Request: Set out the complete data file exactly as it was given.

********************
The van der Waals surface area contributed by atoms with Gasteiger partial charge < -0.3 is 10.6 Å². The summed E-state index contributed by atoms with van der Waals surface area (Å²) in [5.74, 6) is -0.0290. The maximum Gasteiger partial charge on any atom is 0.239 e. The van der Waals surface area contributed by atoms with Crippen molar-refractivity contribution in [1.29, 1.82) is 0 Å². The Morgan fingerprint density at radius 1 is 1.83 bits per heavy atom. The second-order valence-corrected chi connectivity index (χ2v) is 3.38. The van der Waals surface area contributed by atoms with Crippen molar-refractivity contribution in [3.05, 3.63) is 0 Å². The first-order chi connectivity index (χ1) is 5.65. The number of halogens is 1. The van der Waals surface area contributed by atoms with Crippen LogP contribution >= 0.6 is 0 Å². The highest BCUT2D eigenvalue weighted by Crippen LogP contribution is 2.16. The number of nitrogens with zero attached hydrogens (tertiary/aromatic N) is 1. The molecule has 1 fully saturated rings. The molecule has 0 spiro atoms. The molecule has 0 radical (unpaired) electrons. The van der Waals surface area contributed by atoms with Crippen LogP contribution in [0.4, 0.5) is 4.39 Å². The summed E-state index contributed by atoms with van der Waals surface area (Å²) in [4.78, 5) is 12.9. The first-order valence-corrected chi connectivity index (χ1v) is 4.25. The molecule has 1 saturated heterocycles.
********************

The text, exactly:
The van der Waals surface area contributed by atoms with Gasteiger partial charge < -0.3 is 10.6 Å². The summed E-state index contributed by atoms with van der Waals surface area (Å²) in [5.74, 6) is -0.0290. The maximum Gasteiger partial charge on any atom is 0.239 e. The van der Waals surface area contributed by atoms with Crippen molar-refractivity contribution in [1.29, 1.82) is 0 Å². The Morgan fingerprint density at radius 1 is 1.83 bits per heavy atom. The second-order valence-corrected chi connectivity index (χ2v) is 3.38. The van der Waals surface area contributed by atoms with Crippen molar-refractivity contribution in [3.05, 3.63) is 0 Å². The first-order chi connectivity index (χ1) is 5.65. The number of halogens is 1. The van der Waals surface area contributed by atoms with Crippen LogP contribution >= 0.6 is 0 Å². The highest BCUT2D eigenvalue weighted by Crippen LogP contribution is 2.16. The number of nitrogens with zero attached hydrogens (tertiary/aromatic N) is 1. The molecule has 1 fully saturated rings. The molecule has 0 spiro atoms. The molecule has 0 radical (unpaired) electrons. The van der Waals surface area contributed by atoms with Crippen LogP contribution in [0.4, 0.5) is 4.39 Å². The summed E-state index contributed by atoms with van der Waals surface area (Å²) in [4.78, 5) is 12.9. The first-order valence-corrected chi connectivity index (χ1v) is 4.25. The molecule has 1 saturated heterocycles.